Like Saturday’s opener, last night’s Hillsborough showdown was, to paraphrase my learned fellow Tiger Chat match reporter Mark Gretton, a bit half-full, a bit half-empty, although not in the same way as the QPR game. Whereas on Saturday City had looked second best for long periods but gradually adjusted and managed to tough out a hard-earned point, last night we were – admittedly against opponents against whom we might have been expected to fare rather better and who, since I’m feeling bitchy, wouldn’t even have been in the same division as us if Myhill hadn’t decided to start his summer holiday three weeks early – the superior outfit, at times by a quite significant margin, for long periods of the game, and, having bounced back in style from an early Wednesday goal, spurned chances which would have been gleefully bagged nine times out of ten and thereby rendered the Owls thoroughly plucked and trussed before the resurgent home side, capitalising on a loss of City shape after late substitutions, stormed back, made the Tigers look uncomfortable for the first time in the game, and might easily have sneaked a winner themselves. We will say that on balance it was a case of two points lost rather than one gained, they will say that if the game had gone on another 15 minutes they would have won, and it’s hard to disagree with either view. What nobody else who was there will disagree with, I trust, is that, played out beneath the towering Hillsborough stands containing a whisker short of 30 000 individuals, it was by and large a stirring evening’s entertainment.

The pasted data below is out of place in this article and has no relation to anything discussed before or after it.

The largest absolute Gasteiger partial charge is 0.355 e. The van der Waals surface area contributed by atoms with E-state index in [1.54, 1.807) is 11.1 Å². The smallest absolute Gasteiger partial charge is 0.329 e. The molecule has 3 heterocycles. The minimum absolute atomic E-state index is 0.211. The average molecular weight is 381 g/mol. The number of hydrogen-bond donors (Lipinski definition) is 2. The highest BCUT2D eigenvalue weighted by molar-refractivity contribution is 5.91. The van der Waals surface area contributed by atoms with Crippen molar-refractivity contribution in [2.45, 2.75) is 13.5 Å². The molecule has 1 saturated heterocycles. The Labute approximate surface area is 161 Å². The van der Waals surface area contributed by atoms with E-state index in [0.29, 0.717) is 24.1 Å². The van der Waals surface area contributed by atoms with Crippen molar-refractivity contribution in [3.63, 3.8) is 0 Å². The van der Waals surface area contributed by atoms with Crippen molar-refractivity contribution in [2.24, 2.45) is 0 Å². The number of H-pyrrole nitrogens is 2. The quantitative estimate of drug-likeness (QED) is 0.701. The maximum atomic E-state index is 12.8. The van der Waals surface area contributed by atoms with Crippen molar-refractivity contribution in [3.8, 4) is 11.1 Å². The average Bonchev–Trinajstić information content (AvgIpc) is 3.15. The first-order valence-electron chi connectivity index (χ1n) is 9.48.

Last night’s line-up showed, not unsurprisingly, a number of changes; some easy to explain, others less so:-

Myhill
Coles Cort Delaney Edge
Price Ashbee Andrews Elliott
Barmby Fagan